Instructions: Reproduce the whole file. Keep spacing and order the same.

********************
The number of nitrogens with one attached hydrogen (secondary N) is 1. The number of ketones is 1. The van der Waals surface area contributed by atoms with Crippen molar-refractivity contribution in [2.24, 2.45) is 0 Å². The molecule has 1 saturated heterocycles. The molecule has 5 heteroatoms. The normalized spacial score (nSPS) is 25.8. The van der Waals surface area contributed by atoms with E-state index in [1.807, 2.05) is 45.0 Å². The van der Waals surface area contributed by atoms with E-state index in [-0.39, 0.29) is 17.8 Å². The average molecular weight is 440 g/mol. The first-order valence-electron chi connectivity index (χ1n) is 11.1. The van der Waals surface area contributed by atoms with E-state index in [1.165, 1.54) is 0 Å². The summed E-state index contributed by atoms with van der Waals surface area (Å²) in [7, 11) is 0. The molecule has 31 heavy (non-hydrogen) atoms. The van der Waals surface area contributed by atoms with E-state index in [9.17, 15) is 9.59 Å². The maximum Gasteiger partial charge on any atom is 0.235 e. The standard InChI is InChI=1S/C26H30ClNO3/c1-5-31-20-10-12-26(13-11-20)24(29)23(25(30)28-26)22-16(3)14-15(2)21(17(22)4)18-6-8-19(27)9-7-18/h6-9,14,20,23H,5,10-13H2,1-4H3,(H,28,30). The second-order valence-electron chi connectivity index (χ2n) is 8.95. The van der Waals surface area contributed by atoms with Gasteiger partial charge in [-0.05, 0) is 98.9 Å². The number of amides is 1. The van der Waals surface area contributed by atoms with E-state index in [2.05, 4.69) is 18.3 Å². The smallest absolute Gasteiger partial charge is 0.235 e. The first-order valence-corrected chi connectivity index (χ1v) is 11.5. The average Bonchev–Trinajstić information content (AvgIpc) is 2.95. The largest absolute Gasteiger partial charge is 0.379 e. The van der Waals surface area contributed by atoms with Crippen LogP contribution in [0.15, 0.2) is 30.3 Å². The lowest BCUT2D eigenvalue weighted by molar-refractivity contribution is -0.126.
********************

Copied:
The number of nitrogens with one attached hydrogen (secondary N) is 1. The number of ketones is 1. The van der Waals surface area contributed by atoms with Crippen molar-refractivity contribution in [2.24, 2.45) is 0 Å². The molecule has 1 saturated heterocycles. The molecule has 5 heteroatoms. The normalized spacial score (nSPS) is 25.8. The van der Waals surface area contributed by atoms with E-state index in [1.807, 2.05) is 45.0 Å². The van der Waals surface area contributed by atoms with E-state index in [-0.39, 0.29) is 17.8 Å². The average molecular weight is 440 g/mol. The first-order valence-electron chi connectivity index (χ1n) is 11.1. The van der Waals surface area contributed by atoms with E-state index in [1.165, 1.54) is 0 Å². The summed E-state index contributed by atoms with van der Waals surface area (Å²) in [7, 11) is 0. The molecule has 31 heavy (non-hydrogen) atoms. The van der Waals surface area contributed by atoms with E-state index in [9.17, 15) is 9.59 Å². The maximum Gasteiger partial charge on any atom is 0.235 e. The standard InChI is InChI=1S/C26H30ClNO3/c1-5-31-20-10-12-26(13-11-20)24(29)23(25(30)28-26)22-16(3)14-15(2)21(17(22)4)18-6-8-19(27)9-7-18/h6-9,14,20,23H,5,10-13H2,1-4H3,(H,28,30). The second-order valence-electron chi connectivity index (χ2n) is 8.95. The van der Waals surface area contributed by atoms with Gasteiger partial charge in [-0.05, 0) is 98.9 Å². The number of amides is 1. The van der Waals surface area contributed by atoms with E-state index in [2.05, 4.69) is 18.3 Å². The smallest absolute Gasteiger partial charge is 0.235 e. The first-order valence-corrected chi connectivity index (χ1v) is 11.5. The average Bonchev–Trinajstić information content (AvgIpc) is 2.95. The largest absolute Gasteiger partial charge is 0.379 e. The van der Waals surface area contributed by atoms with Crippen LogP contribution in [0.15, 0.2) is 30.3 Å². The lowest BCUT2D eigenvalue weighted by molar-refractivity contribution is -0.126.